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Can Stimulation Protocols Improve Oocyte Quality?

  • J. Smitz
Part of the Ernst Schering Research Foundation Workshop book series (SCHERING FOUND, volume 41)

Abstract

Ovarian follicle development in humans is a lengthy process that takes several months. Initial follicle recruitment from the resting pool is regulated by intraovarian factors and independent of circulating gonadotropin concentrations. Once follicles have initiated growth, they progress through a slow preantral growth phase (approximately 4 months) during which the formation of zona pellucida, granulosa cell layers, theca cell layers, and vascularization of the theca externa are accomplished (for review, see Richards 2001). The preantral growth stages are mainly under paracrine/autocrine control but the somatic cells already express the receptors for gonadotropins (Sokka et al. 1996; Oktay et al. 1997). Although the growth of preantral follicles are considered to be gonadotropin-independent, there are arguments that gonadotropin fluctuations may effect these early growing follicles (Parrot and Skinner 1998a,b). Along the lengthy track of follicle growth, granulosa cells are stimulated by a variety of factors such as epidermal growth factor (EGF), insulin-like growth factor-1 (IGF-1), basic fibroblast growth factor (bFGF), transforming growth factor α (TGF-α) and keratinocyte growth factor (KGF).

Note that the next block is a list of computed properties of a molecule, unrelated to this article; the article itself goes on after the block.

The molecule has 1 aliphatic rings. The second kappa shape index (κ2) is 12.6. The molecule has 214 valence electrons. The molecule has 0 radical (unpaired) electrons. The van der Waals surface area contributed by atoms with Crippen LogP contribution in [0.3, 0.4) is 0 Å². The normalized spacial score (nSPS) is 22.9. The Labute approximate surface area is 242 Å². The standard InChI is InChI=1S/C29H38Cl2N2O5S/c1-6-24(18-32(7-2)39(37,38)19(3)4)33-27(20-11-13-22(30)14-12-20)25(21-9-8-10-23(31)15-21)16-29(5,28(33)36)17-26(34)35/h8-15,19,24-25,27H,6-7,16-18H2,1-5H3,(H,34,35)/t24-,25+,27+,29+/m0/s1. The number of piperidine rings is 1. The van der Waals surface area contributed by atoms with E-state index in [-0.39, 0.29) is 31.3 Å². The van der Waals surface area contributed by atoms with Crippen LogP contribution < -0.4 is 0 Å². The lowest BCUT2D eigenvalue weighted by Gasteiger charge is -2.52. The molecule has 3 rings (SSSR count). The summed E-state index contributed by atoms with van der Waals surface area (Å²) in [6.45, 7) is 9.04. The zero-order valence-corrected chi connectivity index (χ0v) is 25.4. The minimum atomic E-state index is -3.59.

Keywords

Granulosa Cell GnRH Agonist Antral Follicle Keratinocyte Growth Factor Human Oocyte 
These keywords were added by machine and not by the authors. This process is experimental and the keywords may be updated as the learning algorithm improves.

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© Springer-Verlag Berlin Heidelberg 2002

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  • J. Smitz

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